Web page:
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Man who allegedly killed mob boss flashes pro-Trump slogans on hand in court

The man who allegedly killed a Staten Island mob boss reportedly made a court appearance on Monday with messages supporting President TrumpDonald John TrumpJoint Chiefs chairman denies report that US is planning to keep 1K troops in Syria Kansas Department of Transportation calls Trump ‘delusional communist’ on Twitter Trump has privately voiced skepticism about driverless cars: report MORE written on his hand.

Anthony Comello, 24, was arrested and charged last week in connection with the killing of reputed Gambino crime family boss Francesco “Franky Boy” Cali.

He appeared in a New Jersey court on Monday and flashed a pair of pro-Trump slogans written on his left hand in the direction of journalists, according to The Associated Press.

According to the AP, the phrases included “MAGA Forever” and “United We Stand MAGA.” The messages refer to Trump’s 2016 presidential campaign slogan, “Make America Great Again.”

Another slogan written on his hand featured the phrase “Patriots in Charge.” He also reportedly drew a large circle in the center of his palm. It remains unclear why he chose to draw the circle. 

Brian Neary, Comello’s lawyer, declined to comment to reporters on what was written on Comello’s hand. Asked what was on the suspect’s hand, he reportedly responded, “handcuffs.” 

The AP noted that Neary also declined to comment on whether Comello maintains his innocence. He referred other questions from the AP to Comello’s Manhattan lawyer, Robert Gottlieb, whom the news service said did not return two requests for comment. 

Cali, 53, was shot and killed outside his Staten Island, N.Y., home last Wednesday. Police have said that Cali was shot 10 times, according to AP. 

Cali was referred to by federal prosecutors as the underboss of the Mafia’s Gambino family in court filings from 2014, the AP added. He reportedly rose to the top position of the family after 2015. However, he was never charged with leading the gang. 

Police have not indicated if his death was a mob hit or related to something else. 

Comello agreed to be extradited to New York during the court appearance on Monday. NYPD Chief of Detectives Dermot Shea said Saturday that Comello would be formally charged with murder once the extradition occurs, CNN reported.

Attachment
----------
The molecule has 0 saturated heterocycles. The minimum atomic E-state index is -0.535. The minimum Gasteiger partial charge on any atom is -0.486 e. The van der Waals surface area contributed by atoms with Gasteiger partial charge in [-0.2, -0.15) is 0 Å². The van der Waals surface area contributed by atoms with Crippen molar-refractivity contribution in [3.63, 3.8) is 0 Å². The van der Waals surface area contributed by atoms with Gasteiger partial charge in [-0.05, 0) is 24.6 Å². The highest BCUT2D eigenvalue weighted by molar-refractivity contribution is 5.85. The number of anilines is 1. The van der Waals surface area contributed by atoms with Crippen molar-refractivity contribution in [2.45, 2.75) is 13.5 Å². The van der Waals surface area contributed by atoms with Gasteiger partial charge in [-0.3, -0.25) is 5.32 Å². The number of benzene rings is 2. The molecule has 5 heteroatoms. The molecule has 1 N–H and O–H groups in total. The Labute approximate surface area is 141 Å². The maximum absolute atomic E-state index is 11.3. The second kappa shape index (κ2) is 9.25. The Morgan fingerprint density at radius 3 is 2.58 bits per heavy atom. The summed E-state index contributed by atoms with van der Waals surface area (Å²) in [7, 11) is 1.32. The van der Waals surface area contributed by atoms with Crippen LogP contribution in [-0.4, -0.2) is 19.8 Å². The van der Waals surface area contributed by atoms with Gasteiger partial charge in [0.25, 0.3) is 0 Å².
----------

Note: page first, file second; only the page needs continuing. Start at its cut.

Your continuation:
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Turning the Tide: A Report from Making Caring Common

Making Caring CommonA new report from Making Caring Common — a project at the Harvard Graduate School of Education that has become a leader in the movement to reshape college admissions — calls on parents and high schools to put young people’s ethical character at the center of the college admissions process.

Three years in the making, Turning the Tide II: How Parents and High Schools Can Cultivate Ethical Character and Reduce Distress in The College Admissions Process, offers guidelines for high schools and parents in promoting ethical character and describes how some high schools and colleges are working to promote greater ethical engagement among high school students, level the playing field for economically disadvantaged students, and reduce excessive achievement pressure. It also includes a pioneering statement from college admissions deans seeking to advance Turning the Tide’s goals.

The report makes the case that an intense focus on academic achievement has squeezed out serious attention to ethical character in many high schools and families, especially in middle- and upper-income communities. With a narrow focus on high achievement and admission to selective colleges, parents in these communities often fail to help their teens develop the critical cognitive, social, and ethical capacities that are at the heart of both doing good and doing well in college and beyond. Many parents also fail to be ethical role models to their children by allowing a range of transgressions — from exaggerating achievements to outright cheating — in the admissions process.

“Many parents fail to focus on what really matters in the college admissions process. In an effort to give their kids everything, these parents often end up robbing them of what really counts,” said Richard Weissbourd, senior lecturer at the Harvard Graduate School of Education and faculty director of Making Caring Common. “College admissions may feel like a test for parents, but it shouldn’t be a test of status — it should be a test of character.”

Read the press release.

Read a summary and download the full report.

Read media coverage of Making Caring Common and the ongoing college admissions scandal.

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